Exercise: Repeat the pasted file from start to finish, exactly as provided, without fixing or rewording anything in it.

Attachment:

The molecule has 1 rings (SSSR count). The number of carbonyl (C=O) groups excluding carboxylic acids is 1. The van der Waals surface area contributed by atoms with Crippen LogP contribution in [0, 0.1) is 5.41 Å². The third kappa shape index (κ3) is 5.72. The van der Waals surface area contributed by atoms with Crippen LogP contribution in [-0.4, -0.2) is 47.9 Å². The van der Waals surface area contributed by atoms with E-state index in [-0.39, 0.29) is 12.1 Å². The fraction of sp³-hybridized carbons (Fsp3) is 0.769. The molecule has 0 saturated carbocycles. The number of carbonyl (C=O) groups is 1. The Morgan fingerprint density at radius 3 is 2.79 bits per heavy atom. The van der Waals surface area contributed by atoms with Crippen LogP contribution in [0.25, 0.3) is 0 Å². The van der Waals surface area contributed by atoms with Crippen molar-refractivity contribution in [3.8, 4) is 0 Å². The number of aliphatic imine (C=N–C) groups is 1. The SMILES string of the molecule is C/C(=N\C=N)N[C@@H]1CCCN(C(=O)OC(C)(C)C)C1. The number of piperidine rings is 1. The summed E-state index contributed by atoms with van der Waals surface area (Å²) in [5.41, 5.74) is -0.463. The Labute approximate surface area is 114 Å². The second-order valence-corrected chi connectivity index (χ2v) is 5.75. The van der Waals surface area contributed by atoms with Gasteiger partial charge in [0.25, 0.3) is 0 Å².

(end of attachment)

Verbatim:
The molecule has 1 rings (SSSR count). The number of carbonyl (C=O) groups excluding carboxylic acids is 1. The van der Waals surface area contributed by atoms with Crippen LogP contribution in [0, 0.1) is 5.41 Å². The third kappa shape index (κ3) is 5.72. The van der Waals surface area contributed by atoms with Crippen LogP contribution in [-0.4, -0.2) is 47.9 Å². The van der Waals surface area contributed by atoms with E-state index in [-0.39, 0.29) is 12.1 Å². The fraction of sp³-hybridized carbons (Fsp3) is 0.769. The molecule has 0 saturated carbocycles. The number of carbonyl (C=O) groups is 1. The Morgan fingerprint density at radius 3 is 2.79 bits per heavy atom. The van der Waals surface area contributed by atoms with Crippen LogP contribution in [0.25, 0.3) is 0 Å². The van der Waals surface area contributed by atoms with Crippen molar-refractivity contribution in [3.8, 4) is 0 Å². The number of aliphatic imine (C=N–C) groups is 1. The SMILES string of the molecule is C/C(=N\C=N)N[C@@H]1CCCN(C(=O)OC(C)(C)C)C1. The number of piperidine rings is 1. The summed E-state index contributed by atoms with van der Waals surface area (Å²) in [5.41, 5.74) is -0.463. The Labute approximate surface area is 114 Å². The second-order valence-corrected chi connectivity index (χ2v) is 5.75. The van der Waals surface area contributed by atoms with Gasteiger partial charge in [0.25, 0.3) is 0 Å².